Beyond legislation banning supposed “boycotts” of companies, many of the proposed state laws also mandate increased oversight or disclosure of ESG-related activities. For example, Arkansas created an “ESG Oversight Committee” to monitor financial providers that “discriminate against energy, fossil fuel, firearms, or ammunition companies.” And bills in other states—including in Florida, Indiana and Kansas—are aimed at preventing state pension systems from contracting with financial managers that consider ESG factors as part of investment decisions.

b. Pro-ESG Legislation

Conversely, there are several states with Democratic leadership that are enacting pro-ESG-related legislation. For example, California passed a law requiring that companies doing business in California must disclose greenhouse gas emissions, an Illinois law requires investment managers to disclose their strategies regarding how sustainability factors into investment decisions, and a Minnesota law requires companies with over $1 billion in assets to submit climate risk reports. There are also several proposed bills in New York that would have similar effect.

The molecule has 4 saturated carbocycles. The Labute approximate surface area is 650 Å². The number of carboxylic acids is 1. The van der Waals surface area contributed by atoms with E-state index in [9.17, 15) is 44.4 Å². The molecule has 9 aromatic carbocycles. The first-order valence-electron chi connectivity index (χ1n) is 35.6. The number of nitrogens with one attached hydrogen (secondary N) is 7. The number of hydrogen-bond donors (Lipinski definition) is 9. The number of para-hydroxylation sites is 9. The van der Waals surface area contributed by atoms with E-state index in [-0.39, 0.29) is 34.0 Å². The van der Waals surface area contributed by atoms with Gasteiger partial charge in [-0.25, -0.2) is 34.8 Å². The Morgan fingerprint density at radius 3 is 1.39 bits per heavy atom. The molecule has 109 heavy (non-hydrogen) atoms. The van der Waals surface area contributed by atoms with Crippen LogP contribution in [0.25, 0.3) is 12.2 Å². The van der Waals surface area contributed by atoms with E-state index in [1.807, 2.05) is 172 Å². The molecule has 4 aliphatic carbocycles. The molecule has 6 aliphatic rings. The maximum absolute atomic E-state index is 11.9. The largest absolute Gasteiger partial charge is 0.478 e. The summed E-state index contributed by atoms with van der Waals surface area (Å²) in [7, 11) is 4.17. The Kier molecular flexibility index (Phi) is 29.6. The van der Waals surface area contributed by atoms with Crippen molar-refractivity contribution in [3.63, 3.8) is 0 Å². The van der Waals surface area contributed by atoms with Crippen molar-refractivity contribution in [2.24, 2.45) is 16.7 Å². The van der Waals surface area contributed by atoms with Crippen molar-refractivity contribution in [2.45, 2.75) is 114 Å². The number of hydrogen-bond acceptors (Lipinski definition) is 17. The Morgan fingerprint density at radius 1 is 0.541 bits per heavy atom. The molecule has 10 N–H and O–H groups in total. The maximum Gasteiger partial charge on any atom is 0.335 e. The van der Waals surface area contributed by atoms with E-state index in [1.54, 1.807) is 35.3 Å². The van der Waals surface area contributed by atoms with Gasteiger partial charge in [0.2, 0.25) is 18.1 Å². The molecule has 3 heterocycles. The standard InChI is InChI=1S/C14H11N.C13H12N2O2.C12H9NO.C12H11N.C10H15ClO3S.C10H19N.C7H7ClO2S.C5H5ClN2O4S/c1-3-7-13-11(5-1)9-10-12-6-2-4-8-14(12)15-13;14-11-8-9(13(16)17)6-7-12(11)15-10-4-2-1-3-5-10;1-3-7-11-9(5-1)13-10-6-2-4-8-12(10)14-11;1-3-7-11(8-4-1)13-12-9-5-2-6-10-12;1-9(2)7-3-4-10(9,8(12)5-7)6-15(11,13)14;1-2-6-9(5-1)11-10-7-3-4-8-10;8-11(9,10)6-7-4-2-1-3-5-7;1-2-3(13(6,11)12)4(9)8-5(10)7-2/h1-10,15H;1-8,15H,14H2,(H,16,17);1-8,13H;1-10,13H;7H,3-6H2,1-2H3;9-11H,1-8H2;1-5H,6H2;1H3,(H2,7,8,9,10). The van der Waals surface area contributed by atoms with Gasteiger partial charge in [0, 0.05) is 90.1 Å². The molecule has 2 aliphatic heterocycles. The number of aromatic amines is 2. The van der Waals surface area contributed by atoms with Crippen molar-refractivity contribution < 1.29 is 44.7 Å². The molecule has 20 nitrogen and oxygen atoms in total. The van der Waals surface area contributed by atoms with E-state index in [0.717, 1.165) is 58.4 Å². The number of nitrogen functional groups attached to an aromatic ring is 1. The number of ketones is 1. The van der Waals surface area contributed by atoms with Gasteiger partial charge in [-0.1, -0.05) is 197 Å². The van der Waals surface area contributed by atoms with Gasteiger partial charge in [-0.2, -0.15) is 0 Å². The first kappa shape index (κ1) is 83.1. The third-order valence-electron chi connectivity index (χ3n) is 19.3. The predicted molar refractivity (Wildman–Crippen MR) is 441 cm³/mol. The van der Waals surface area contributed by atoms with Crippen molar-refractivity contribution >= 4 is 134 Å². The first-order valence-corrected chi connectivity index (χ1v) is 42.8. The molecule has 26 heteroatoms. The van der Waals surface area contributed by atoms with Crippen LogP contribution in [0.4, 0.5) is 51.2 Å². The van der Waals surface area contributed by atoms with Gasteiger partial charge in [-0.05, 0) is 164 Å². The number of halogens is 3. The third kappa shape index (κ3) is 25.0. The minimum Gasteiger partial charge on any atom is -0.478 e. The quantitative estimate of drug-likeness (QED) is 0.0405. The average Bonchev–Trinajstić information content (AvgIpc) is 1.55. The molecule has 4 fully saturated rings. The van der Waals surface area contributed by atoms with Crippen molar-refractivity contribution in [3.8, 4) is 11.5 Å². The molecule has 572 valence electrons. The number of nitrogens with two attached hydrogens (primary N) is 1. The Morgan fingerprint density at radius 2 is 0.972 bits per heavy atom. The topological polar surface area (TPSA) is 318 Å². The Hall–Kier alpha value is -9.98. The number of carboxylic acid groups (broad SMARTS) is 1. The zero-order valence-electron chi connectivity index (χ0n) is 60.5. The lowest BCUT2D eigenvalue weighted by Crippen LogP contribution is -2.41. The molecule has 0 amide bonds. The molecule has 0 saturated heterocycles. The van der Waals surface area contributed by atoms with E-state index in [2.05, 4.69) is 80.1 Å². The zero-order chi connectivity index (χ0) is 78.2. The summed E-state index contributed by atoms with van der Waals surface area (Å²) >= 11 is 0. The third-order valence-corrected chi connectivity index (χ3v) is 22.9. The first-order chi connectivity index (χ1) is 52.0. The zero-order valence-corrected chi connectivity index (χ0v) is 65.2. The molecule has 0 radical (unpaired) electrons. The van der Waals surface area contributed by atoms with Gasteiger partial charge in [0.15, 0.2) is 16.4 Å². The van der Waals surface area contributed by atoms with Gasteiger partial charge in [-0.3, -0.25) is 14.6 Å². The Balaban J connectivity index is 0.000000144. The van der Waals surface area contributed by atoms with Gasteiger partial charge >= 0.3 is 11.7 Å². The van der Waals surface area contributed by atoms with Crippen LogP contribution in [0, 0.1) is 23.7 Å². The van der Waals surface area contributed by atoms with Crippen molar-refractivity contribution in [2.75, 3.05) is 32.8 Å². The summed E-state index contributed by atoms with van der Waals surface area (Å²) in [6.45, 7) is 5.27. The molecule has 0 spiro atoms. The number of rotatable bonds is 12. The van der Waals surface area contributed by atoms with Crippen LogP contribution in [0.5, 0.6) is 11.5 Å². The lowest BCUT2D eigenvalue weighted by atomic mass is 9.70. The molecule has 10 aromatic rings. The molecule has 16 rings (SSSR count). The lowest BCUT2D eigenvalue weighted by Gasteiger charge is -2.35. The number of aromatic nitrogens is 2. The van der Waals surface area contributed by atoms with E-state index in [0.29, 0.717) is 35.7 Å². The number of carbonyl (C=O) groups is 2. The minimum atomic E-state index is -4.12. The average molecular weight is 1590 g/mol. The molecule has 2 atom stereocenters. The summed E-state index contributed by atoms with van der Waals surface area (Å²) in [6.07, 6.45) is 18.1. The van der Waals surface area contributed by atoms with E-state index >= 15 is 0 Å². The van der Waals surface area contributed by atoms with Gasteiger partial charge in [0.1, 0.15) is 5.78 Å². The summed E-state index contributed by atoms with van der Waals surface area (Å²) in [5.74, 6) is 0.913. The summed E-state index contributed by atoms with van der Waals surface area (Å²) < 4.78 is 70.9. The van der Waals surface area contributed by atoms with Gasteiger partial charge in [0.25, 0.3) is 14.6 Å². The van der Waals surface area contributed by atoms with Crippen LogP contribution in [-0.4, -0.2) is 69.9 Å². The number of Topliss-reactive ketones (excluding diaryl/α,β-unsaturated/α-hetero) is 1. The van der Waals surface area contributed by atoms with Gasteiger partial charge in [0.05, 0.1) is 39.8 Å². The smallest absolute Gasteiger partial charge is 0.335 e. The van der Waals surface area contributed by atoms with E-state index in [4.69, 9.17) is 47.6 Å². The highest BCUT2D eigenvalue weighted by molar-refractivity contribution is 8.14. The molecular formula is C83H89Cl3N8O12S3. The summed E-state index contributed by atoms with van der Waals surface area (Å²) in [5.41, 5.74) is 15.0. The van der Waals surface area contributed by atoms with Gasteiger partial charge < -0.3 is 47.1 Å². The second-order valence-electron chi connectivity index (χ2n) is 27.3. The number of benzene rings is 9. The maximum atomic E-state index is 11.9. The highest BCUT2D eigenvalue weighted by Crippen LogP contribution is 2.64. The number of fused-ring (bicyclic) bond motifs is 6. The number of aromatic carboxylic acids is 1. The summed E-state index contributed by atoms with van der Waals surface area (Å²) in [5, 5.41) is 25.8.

Unlike the anti-ESG laws that prohibit certain types of conduct, these laws are largely aimed at increasing disclosure to investors. As such, compliance with these laws would require unilateral action, which would not satisfy a fundamental element of an alleged violation of Section 1.

IV. Federal Legislation

At the federal level, there has been some legislation proposed directly related to ESG, although it has not progressed. One recent example is the Protecting Americans’ Retirement Savings from Politics Act (H.R. 4767), a Republican-sponsored bill to prioritize corporate growth and welfare over political issues in the shareholder voting and proxy processes.